Relatively new pool owner with a few questions

DeweyDiablo

Member
Jun 9, 2007
7
Pennsylvania
We bought a house that has an older gunite pool that has been painted with chlorinated rubber paint. We have it in pretty decent shape, but it is a hit and miss deal to get good looking water over the past three years. I usually just head over to the pool store each year with a water sample, they put the sample into a bunch of vials, drop them into the computer tester, and give me a print out of what we need to do. I would like to be more knowledgeable about our pool and have a few beginning questions. Below is our pool specs followed by some of my beginning questions.

Pool:
20' by 40' concrete with rubber paint
I calculated the volume and came up with 50,000 gallons
I can't tell my pump HP or flow because all of the ID tags have worn off
It has two 1.5" suction lines and three 1" return lines
The filter is ultra old (some kind of cloth bag, but seems to work)

Questions:
1. We are going to replace the failing filter. I am planning on going with the Hayward 6020 Vertical Grid DE Filter, but I am also considering investigating a sand filter with zeolite. Any thoughts? I know that there are varying opions, but I am wondering if I will be making a mistake considering the type and size of pool I have.
2. Can I get a filter that is "too big", if I am not so concerned about cost?
3. What would be a good test kit for a beginner.
4. When just starting to get your water under control, what is the first thing you look to adjust. I realize that it depends on your test results, but I am more looking for a sort of ranking as to which item you look at first to see if it is OK, and then so on down the list.

Thanks in advance for you time to answer my questions.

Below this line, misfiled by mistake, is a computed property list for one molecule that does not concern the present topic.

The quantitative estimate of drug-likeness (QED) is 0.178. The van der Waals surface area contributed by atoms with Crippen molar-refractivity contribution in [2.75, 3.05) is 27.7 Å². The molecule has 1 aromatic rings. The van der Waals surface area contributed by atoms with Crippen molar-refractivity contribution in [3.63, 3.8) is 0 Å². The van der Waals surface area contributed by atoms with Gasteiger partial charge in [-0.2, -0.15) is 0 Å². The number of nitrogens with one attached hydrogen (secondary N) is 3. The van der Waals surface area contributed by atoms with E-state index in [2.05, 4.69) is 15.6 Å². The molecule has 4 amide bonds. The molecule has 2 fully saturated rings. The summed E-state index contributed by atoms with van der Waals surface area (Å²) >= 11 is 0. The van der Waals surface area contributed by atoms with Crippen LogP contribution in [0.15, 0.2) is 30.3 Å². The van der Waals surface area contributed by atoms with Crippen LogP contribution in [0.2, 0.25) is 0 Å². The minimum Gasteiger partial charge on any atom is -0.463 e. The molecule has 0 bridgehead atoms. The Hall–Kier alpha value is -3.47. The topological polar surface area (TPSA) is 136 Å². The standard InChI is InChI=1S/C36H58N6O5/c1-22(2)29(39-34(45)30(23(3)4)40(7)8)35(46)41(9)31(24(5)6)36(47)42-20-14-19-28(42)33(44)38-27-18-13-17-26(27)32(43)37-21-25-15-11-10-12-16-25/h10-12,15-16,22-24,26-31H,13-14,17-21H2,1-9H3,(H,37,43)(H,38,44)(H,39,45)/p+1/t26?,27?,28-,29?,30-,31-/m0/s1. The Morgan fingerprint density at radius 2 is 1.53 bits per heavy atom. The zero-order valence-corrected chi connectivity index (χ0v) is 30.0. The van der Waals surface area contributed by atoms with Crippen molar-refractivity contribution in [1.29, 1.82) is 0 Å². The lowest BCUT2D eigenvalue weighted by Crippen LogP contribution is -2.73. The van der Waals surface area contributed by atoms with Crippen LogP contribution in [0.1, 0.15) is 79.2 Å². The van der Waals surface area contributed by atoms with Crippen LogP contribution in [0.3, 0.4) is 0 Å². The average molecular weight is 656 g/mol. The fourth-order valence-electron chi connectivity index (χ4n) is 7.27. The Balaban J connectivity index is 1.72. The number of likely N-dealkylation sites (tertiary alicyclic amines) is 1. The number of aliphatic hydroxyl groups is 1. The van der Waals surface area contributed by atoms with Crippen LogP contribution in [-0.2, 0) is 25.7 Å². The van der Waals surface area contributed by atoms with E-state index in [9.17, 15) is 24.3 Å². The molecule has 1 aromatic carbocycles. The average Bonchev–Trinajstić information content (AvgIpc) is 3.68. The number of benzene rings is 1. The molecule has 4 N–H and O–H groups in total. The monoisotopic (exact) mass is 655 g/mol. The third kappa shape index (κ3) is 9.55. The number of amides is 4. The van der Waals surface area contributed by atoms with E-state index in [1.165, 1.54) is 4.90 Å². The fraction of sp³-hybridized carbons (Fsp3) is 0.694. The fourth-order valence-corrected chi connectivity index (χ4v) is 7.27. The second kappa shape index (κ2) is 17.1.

JasonLion

TFP Expert
Platinum Supporter
LifeTime Supporter
May 7, 2007
37,880
Silver Spring, MD
Welcome! Feel free to ask all the questions you want to.

Your pool would have to be quite deep to have 50,000 gallons. What depth is it?

There is no truly correct choice for type of filter, they each have advantages and disadvantages. Personally I like my regular sand filter. Any filter will work if it is large enough.

The only way a filter can be too big is if you either can't afford it or it doesn't fit in the space you have. In every other way it is always better to get a larger filter.

I would go straight to the TF Test Kit. You don't need to use all the tests right at first but you will have them if you need them. Right at first limit yourself to the Taylor TC and PH kit that comes inside the TF Test Kit, when you are comfortable with that try the others.

PH is almost always the first thing to look at, then chlorine. You will want your CYA to be non-zero fairly quickly, but getting it to the right place will take time so don't worry about that at first.
 

DeweyDiablo

Member
Jun 9, 2007
7
Pennsylvania
I thought that seemed like a lot of water also, but it is 10.5 feet in the deep end. The previous owner needed to have a one meter board. The shallow end is a 4' deep. I also heard that certain sand filters can allow some zeolite to get back into the pool. Since I am buying a new filter, if I go the zeolite route, I wanted to get one that best would work with that filtration medium. Thanks.
 

DrC

Well-known member
May 9, 2007
87
Ohio
Welcome to TFP Dewey.

The volume of your pool calculates to 43,500 gallons using the calculator built into the Bleach Calculator. 20 feet by 40 feet by 7.25 feet average depth (10.5 + 4.0 / 2 = 7.25) Pool Volume is one of the options under the More Calcs in teh upper left corner.

Here is the link to download a copy of the Bleach Calculator

Here is a link to read more about the TF Test Kit that was mentioned above.

Happy Swimming in your Trouble Free Pool